The Infant/Toddler Program incorporates components of the WestEd Program for Infant/Toddler Caregivers (PITC). This program serves children from 3 months to 2 years – 11 months of age consists of the following components:
Primary Care Giving – Infant/Young Toddler
Infants and toddlers are assigned to a primary caregiver who is responsible for the daily care of a small group of children. When infants and toddlers develop attachments, they are more likely to explore their environment. A nurturing environment fosters creativity and development.
Continuity of Care
Infants and toddlers remain with the same caregivers from 3 months through 3 years old. This allows children, caregivers, and families to develop and maintain trusting relationships over time.
The teaching staff also maintains ongoing anecdotal records and assessments of children’s progress which are regularly shared with parents.
The Child Development Center provides food and formula for children in attendance as part of the Child and Adult Care Food Program (CACFP).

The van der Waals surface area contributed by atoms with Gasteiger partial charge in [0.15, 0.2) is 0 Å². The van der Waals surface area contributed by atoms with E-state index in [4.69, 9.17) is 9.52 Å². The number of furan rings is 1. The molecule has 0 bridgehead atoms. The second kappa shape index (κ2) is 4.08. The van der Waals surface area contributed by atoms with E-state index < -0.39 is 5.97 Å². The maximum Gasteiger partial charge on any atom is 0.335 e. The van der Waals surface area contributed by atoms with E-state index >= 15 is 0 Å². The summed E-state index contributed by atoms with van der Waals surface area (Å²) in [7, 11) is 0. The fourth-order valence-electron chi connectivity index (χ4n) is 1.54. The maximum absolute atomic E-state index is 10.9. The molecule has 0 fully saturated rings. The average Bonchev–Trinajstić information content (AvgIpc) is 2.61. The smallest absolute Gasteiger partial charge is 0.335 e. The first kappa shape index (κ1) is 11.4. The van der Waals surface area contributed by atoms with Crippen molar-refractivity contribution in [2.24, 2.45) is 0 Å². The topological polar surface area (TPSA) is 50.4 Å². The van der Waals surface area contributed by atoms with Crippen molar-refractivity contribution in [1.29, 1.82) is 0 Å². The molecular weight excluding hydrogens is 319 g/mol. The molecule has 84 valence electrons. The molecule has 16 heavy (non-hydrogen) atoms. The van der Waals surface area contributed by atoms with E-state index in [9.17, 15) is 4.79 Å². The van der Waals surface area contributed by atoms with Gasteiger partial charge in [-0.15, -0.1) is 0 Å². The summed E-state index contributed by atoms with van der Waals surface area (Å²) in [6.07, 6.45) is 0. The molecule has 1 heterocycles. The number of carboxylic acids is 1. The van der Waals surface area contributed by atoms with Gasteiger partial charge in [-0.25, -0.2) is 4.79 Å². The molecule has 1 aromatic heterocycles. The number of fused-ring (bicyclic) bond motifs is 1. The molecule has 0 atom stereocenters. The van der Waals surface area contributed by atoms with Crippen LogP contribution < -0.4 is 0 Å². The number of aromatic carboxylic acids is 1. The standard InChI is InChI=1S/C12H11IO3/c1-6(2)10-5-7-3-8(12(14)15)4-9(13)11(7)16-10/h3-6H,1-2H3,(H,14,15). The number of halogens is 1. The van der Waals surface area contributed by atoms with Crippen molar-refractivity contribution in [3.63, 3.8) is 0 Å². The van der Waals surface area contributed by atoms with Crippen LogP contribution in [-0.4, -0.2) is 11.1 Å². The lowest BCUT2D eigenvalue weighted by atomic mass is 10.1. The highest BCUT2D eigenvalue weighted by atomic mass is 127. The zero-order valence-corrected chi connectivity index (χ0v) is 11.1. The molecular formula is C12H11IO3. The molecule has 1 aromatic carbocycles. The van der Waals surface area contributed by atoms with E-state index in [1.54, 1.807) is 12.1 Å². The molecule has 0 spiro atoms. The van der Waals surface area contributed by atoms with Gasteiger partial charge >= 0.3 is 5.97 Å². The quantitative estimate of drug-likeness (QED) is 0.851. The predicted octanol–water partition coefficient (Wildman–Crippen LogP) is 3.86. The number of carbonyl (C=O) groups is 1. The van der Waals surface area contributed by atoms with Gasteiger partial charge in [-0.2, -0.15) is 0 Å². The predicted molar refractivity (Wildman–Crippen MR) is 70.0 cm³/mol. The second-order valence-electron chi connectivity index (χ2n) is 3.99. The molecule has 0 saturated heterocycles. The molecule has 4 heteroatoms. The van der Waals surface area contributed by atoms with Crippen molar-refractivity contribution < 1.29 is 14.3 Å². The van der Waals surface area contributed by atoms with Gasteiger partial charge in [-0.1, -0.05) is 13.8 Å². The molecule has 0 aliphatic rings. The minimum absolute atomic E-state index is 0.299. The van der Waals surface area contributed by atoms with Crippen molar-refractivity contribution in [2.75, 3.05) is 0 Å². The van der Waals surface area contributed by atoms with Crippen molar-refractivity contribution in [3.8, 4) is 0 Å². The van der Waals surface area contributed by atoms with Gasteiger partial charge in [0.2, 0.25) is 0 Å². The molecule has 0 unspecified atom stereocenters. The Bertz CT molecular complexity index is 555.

Parents need to bring one bottle each day which staff will refill if needed. If your child has dietary restrictions of a personal or religious nature and is unable to eat the foods we provide, you may “opt-out” of the meal program and choose to bring your own baby foods and/or formulas. If the dietary restriction is a result of a medical condition (food allergy) or disability, the Center will provide physician suggested alternatives. Therefore, all medical/disability dietary restrictions must be diagnosed by a physician and documented on the appropriate form provided by the Center.
Mothers who breast feed are encouraged to continue to nurse their infants. Expressed milk may be stored in the designated freezer in a completely sealed container or other receptacle, and MUST be appropriately and clearly labeled. Arrange a time with your child’s teacher so that you and your child can continue to benefit from this special experience, the Center will ensure a private safe space is available to you.
Weaning and Toilet Learning
Weaning from the breast or bottle and toilet learning are major transitions in young children’s lives. In order to help these transitions occur as smoothly as possible, parents and caregivers need to form a partnership.